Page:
CR
Javan Pied Starling Gracupica jalla



Taxonomy

Taxonomic note
Gracupica contra and G. jalla (del Hoyo and Collar 2016) were previously lumped as Sturnus contra following Sibley and Monroe (1990, 1993).

Taxonomic source(s)
del Hoyo, J., Collar, N.J., Christie, D.A., Elliott, A., Fishpool, L.D.C., Boesman, P. and Kirwan, G.M. 2016. HBW and BirdLife International Illustrated Checklist of the Birds of the World. Volume 2: Passerines. Lynx Edicions and BirdLife International, Barcelona, Spain and Cambridge, UK.

IUCN Red list criteria met and history
Red List criteria met
Critically Endangered Endangered Vulnerable
A2bd+3bd+4bd; C2a(i,ii); D A2bd+3bd+4bd; C2a(i,ii); D A2bd+3bd+4bd; B1ab(iv,v); C2a(i,ii); D1

Red List history
Year Category Criteria
2016 Critically Endangered A2bd+3bd+4bd; C2a(i,ii); D
Species attributes

Migratory status not a migrant Forest dependency Does not normally occur in forest
Land mass type Average mass -
Distribution

Estimate Data quality
Extent of Occurrence breeding/resident (km2) 12,400
Number of locations 2-10 -
Severely Fragmented -
Population and trend
Value Data quality Derivation Year of estimate
No. of mature individuals 1-49 poor suspected 2016
Population trend Decreasing suspected -
Decline (3 years/1 generation past) - - -
Decline (5 years/1 generation past) - - -
Decline (10 years/1 generation past) - - -
Decline (10 years/3 generation future) 80-100 - - -
Decline (10 years/3 generation past and future) 80-100 - - -
Number of subpopulations 2 - - -
Percentage in largest subpopulation 1-89 - - -
Generation length (yrs) 4.4 - - -

Population justification: The newly split species has almost completely disappeared from the wild within the past few decades, a decline that has gone largely unnoticed due to the species previously being included with the widespread G. contra. Wild populations are thought to have gone extinct on Sumatra sometime between 1990 and 2000, had been reduced by 2010 to a tiny remnant in a remote area of central Java (known from trapped birds) and a small population on Bali that may be derived from escapes (Eaton et al. 2015).

Trend justification: The wild population on Java may have been lost within the past few years, with recent records appearing to relate to small numbers of escaped or released birds. The large numbers being supplied to the market by commercial breeders are not readily distinguished from wild-sourced birds as the practice of using closed rings is very rare and not enforced at the point of sale (S. Chng in litt. 2016).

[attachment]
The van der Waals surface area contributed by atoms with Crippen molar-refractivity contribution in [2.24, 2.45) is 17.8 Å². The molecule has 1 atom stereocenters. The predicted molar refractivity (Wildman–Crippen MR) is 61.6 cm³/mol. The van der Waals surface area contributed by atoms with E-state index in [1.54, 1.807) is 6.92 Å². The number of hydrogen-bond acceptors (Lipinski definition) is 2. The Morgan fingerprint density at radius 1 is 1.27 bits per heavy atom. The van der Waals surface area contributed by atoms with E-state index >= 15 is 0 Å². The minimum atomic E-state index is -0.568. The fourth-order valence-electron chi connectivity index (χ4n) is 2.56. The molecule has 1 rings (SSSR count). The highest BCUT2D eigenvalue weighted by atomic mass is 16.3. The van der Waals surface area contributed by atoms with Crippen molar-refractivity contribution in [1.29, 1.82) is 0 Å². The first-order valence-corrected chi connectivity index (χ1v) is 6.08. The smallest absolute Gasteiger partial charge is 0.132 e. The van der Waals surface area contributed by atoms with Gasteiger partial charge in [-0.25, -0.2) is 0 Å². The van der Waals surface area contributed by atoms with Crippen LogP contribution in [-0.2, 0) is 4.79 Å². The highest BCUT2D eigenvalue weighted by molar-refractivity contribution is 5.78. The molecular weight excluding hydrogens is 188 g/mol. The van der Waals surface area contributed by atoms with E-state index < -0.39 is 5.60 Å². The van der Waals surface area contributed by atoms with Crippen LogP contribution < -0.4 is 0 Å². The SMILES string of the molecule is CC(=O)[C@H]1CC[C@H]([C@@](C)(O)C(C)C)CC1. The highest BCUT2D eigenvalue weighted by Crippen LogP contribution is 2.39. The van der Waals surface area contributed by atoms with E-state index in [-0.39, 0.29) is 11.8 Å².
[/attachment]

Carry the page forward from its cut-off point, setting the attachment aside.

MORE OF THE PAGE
Country/territory distribution
Country/Territory Occurrence status Presence Resident Breeding Non-breeding Passage
Indonesia N Extant Yes

Important Bird and Biodiversity Areas (IBA)
Country/Territory IBA Name

Habitats & altitude
Habitat (level 1) Habitat (level 2) Importance Occurrence
Artificial/Aquatic & Marine Artificial/Aquatic - Wastewater Treatment Areas suitable resident
Artificial/Terrestrial Arable Land suitable resident
Artificial/Terrestrial Pastureland suitable resident
Grassland Subtropical/Tropical Dry suitable resident
Savanna Dry suitable resident
Altitude   Occasional altitudinal limits  

Threats & impact
Threat (level 1) Threat (level 2) Impact and Stresses
Biological resource use Hunting & trapping terrestrial animals - Intentional use (species is the target) Timing Scope Severity Impact
Ongoing Whole (>90%) Very Rapid Declines High Impact: 9
Stresses
Species disturbance, Hybridisation, Species mortality
Pollution Agricultural & forestry effluents - Herbicides and pesticides Timing Scope Severity Impact
Unknown Unknown Unknown Unknown
Stresses
Ecosystem degradation

Utilisation
Purpose Primary form used Life stage used Source Scale Level Timing
Food - human - - Non-trivial Recent
Pets/display animals, horticulture - - Non-trivial Recent

Recommended citation
BirdLife International (2021) Species factsheet: Gracupica jalla. Downloaded from http://www.birdlife.org on 22/10/2021. Recommended citation for factsheets for more than one species: BirdLife International (2021) IUCN Red List for birds. Downloaded from http://www.birdlife.org on 22/10/2021.